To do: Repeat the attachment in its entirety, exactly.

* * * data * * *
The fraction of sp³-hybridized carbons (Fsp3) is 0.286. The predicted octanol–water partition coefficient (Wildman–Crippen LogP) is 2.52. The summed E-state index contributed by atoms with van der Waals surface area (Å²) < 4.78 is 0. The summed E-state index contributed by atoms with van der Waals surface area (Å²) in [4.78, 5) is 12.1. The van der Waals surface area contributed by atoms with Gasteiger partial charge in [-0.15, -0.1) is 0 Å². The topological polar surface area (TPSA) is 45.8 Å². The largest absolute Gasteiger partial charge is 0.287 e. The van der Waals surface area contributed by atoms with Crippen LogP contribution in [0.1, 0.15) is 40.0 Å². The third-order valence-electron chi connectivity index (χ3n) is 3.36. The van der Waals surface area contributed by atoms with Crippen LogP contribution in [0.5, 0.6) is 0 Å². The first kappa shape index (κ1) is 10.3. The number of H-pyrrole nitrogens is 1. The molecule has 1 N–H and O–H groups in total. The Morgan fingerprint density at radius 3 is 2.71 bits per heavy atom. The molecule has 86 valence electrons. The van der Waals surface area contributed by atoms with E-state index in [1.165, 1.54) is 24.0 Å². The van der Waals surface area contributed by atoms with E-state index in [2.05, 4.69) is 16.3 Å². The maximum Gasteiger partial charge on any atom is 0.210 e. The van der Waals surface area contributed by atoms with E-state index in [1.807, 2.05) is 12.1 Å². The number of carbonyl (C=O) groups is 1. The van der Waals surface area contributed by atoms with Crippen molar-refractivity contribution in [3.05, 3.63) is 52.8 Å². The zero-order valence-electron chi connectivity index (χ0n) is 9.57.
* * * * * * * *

The fraction of sp³-hybridized carbons (Fsp3) is 0.286. The predicted octanol–water partition coefficient (Wildman–Crippen LogP) is 2.52. The summed E-state index contributed by atoms with van der Waals surface area (Å²) < 4.78 is 0. The summed E-state index contributed by atoms with van der Waals surface area (Å²) in [4.78, 5) is 12.1. The van der Waals surface area contributed by atoms with Gasteiger partial charge in [-0.15, -0.1) is 0 Å². The topological polar surface area (TPSA) is 45.8 Å². The largest absolute Gasteiger partial charge is 0.287 e. The van der Waals surface area contributed by atoms with Crippen LogP contribution in [0.1, 0.15) is 40.0 Å². The third-order valence-electron chi connectivity index (χ3n) is 3.36. The van der Waals surface area contributed by atoms with Crippen LogP contribution in [0.5, 0.6) is 0 Å². The first kappa shape index (κ1) is 10.3. The number of H-pyrrole nitrogens is 1. The molecule has 1 N–H and O–H groups in total. The Morgan fingerprint density at radius 3 is 2.71 bits per heavy atom. The molecule has 86 valence electrons. The van der Waals surface area contributed by atoms with E-state index in [1.165, 1.54) is 24.0 Å². The van der Waals surface area contributed by atoms with E-state index in [2.05, 4.69) is 16.3 Å². The maximum Gasteiger partial charge on any atom is 0.210 e. The van der Waals surface area contributed by atoms with E-state index in [1.807, 2.05) is 12.1 Å². The number of carbonyl (C=O) groups is 1. The van der Waals surface area contributed by atoms with Crippen molar-refractivity contribution in [3.05, 3.63) is 52.8 Å². The zero-order valence-electron chi connectivity index (χ0n) is 9.57.